The apostle at the far left is doing something to a serving dish which appears to contain a rabbit; to his left is a boy. In the far distance behind Jesus are two figures apparently seen in a vision, and over to the right is a pile of books and possessions. Almost at the top of the stairs, at the centre left, a woman sits, resting her head on her hands.

Jacopo Tintoretto (c 1518-1594), The Last Supper (E&I 145) (c 1571), oil on canvas, dimensions not known, San Simeone Profeta, Venice, Italy. Image by Sailko, via Wikimedia Commons.

This version, from about 1571, is perhaps not quite as radical, but still has some very progressive features. Judas Iscariot is shown conventionally as the figure in yellow with his back to the viewer, just to the right of centre. He has his right hand behind his back, where it holds a small purse of silver. There are also a couple of people serving the meal, and the incongruous figure of a contemporary priest wearing a white cassock, at the left edge. At the lower right is a large dog, but there is no sign of any child.

Jacopo Tintoretto (c 1518-1594), The Last Supper (E&I 162) (1574-75), oil on canvas, 228 x 535 cm, San Polo (Chiesa di San Paolo Apostolo), Venice, Italy. Wikimedia Commons.

Tintoretto’s next version was painted in about 1574-75, and moves the location almost out into the open air, as did Veronese a decade later. Christ is here giving the sacrament, holding out broken bread to the two apostles who are standing at the table. There are several supernumerary figures who appear to be serving the meal, and over at the right is a small boy. I can’t, though, see any dogs or cats.

Jacopo Tintoretto (c 1518-1594), The Last Supper (E&I 169) (1576), oil on canvas, 349 x 530 cm, Santo Stefano, Venice, Italy. Wikimedia Commons.

Although it is thought that this 1576 version was painted by his studio, this still appears to have been designed by Jacopo Tintoretto. The table is now raised on a platform, bringing the viewer to eye level with the apostles. Haloes extend to all those sat at the table, which makes it hard to distinguish the figure of Jesus, who is most probably sat at the end closest to the viewer. John the Evangelist is sleeping on the table at the far right, and there are several serving maids, a dog, and an infant crawling up the steps.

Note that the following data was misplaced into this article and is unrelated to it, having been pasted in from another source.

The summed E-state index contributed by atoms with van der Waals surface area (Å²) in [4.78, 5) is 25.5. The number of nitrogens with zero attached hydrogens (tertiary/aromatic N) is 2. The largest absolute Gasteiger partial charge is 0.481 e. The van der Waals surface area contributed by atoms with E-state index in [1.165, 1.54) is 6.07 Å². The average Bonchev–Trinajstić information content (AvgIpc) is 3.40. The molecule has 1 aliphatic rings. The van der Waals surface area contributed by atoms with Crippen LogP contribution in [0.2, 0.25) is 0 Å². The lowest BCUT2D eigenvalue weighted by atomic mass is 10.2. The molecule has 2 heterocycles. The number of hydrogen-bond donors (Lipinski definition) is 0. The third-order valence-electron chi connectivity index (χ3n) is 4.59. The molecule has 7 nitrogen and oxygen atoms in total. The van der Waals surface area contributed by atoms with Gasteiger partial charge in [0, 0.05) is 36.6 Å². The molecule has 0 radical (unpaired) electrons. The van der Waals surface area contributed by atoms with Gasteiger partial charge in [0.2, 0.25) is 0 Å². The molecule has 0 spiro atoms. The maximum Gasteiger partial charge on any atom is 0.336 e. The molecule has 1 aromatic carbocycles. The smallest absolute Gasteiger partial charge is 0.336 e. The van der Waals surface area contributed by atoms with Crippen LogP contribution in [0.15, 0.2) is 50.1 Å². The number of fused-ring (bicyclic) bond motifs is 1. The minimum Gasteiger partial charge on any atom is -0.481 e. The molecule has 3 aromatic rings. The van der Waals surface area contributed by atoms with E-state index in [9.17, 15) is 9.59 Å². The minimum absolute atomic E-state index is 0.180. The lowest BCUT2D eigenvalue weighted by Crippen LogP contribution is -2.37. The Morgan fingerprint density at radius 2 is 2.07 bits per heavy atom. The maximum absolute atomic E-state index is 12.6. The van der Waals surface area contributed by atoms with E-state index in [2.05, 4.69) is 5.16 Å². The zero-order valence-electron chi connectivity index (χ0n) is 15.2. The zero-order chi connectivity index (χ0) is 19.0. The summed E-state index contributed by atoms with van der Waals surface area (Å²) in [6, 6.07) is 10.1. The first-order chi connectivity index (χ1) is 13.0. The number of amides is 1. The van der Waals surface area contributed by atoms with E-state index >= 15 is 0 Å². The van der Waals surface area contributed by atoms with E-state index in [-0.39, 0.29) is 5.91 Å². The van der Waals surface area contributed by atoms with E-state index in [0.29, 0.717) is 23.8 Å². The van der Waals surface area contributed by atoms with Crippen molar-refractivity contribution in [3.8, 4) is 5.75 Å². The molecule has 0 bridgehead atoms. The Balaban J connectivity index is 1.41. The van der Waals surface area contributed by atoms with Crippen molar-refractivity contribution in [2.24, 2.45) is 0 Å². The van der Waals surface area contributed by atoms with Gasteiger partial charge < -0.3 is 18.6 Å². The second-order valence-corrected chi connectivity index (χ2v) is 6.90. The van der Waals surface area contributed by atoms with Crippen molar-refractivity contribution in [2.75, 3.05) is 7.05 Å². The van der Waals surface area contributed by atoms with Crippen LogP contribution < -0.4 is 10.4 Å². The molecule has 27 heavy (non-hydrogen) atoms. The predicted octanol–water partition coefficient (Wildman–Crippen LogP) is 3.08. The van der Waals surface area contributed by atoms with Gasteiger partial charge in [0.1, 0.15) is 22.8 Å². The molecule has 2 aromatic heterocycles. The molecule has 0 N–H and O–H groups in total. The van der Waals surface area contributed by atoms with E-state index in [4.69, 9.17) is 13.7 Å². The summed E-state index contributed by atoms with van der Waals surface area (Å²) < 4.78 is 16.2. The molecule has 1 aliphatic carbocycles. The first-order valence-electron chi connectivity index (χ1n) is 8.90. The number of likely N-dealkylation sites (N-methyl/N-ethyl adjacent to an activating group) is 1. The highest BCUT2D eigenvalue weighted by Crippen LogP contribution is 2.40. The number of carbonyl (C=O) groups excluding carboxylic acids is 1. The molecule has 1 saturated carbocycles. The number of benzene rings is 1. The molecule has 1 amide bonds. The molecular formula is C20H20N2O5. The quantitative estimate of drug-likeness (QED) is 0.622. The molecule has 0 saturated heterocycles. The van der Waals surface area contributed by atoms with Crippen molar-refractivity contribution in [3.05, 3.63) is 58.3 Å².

Jacopo Tintoretto (c 1518-1594), The Last Supper (E&I 229) (1578-81), oil on canvas, 538 x 487 cm, Sala superiore, Scuola Grande di San Rocco, Venice, Italy. Image by Didier Descouens, via Wikimedia Commons.

This version from 1578-81 still appears to have received some direction by Jacopo, but starts to depart from his previous visual language. The table is similar to that in the previous painting, and raised on a platform, but it is more distant, and smaller within the whole composition. Christ sits at the far end, with his distinctive glowing halo, and all the other apostles have fine circular haloes too.

There is a total of five ancillary figures involved in various hospitality duties, including a couple sat at the foot of the steps in the foreground. Between them is a dog, who looks with excitement towards the table. The young boy is nowhere to be seen.

Jacopo Tintoretto (c 1518-1594), The Last Supper (E&I 309) (1592-94), oil on canvas, 365 x 568 cm, Church of San Giorgio Maggiore, Venice, Italy. Wikimedia Commons.

Of the two versions painted within a couple of years of Jacopo’s death, it is this which is quite widely cited as the leading instance of Tintoretto’s paintings of the Last Supper, although it is now thought to have been painted by his son Domenico and the workshop. It is distinctly more formal than Jacopo’s earlier compositions, and shows Christ standing to administer the sacrament to his seated apostles. The serving staff have grown in number to eight, the dog is almost hidden under the table, and another pet (most probably a cat) is poking its head into a basket of food in the foreground.

There is no sign of any crawling child on the floor, and a double oil lamp hanging above the table is pouring forth angels.

Jacopo Tintoretto (c 1518-1594), The Last Supper (E&I 310) (1592-94), media and dimensions not known, Duomo, Lucca, Italy. Image by Mongolo1984, via Wikimedia Commons.

There is much less evidence of Jacopo’s involvement in the design of this last Last Supper from the same period. Christ now stands in a mandorla at the far end of a foreshortened table which is skewed awkwardly off the perspective projection. The pets have vanished, and a mother is giving her infant the breast in the foreground. The ethereal angels seen in the other version from this time are now much more substantial flying winged figures.


Robert Echols and Frederick Ilchman (2009) Toward a new Tintoretto Catalogue, with a Checklist of revised Attributions and a new Chronology, in Falomir op cit.
Miguel Falomir (ed) (2009) Jacopo Tintoretto, Proceedings of the International Symposium, Museo Nacional del Prado. ISBN 978 84 8480 171 9.
Roland Krischel (ed) (2017) Tintoretto, A Star was Born, Hirmer (in German). ISBN 978 3 777 42942 7.
Tom Nichols (2015) Tintoretto, Tradition and Identity, 2nd edition, Reaktion Books. ISBN 978 1 78023 450 2.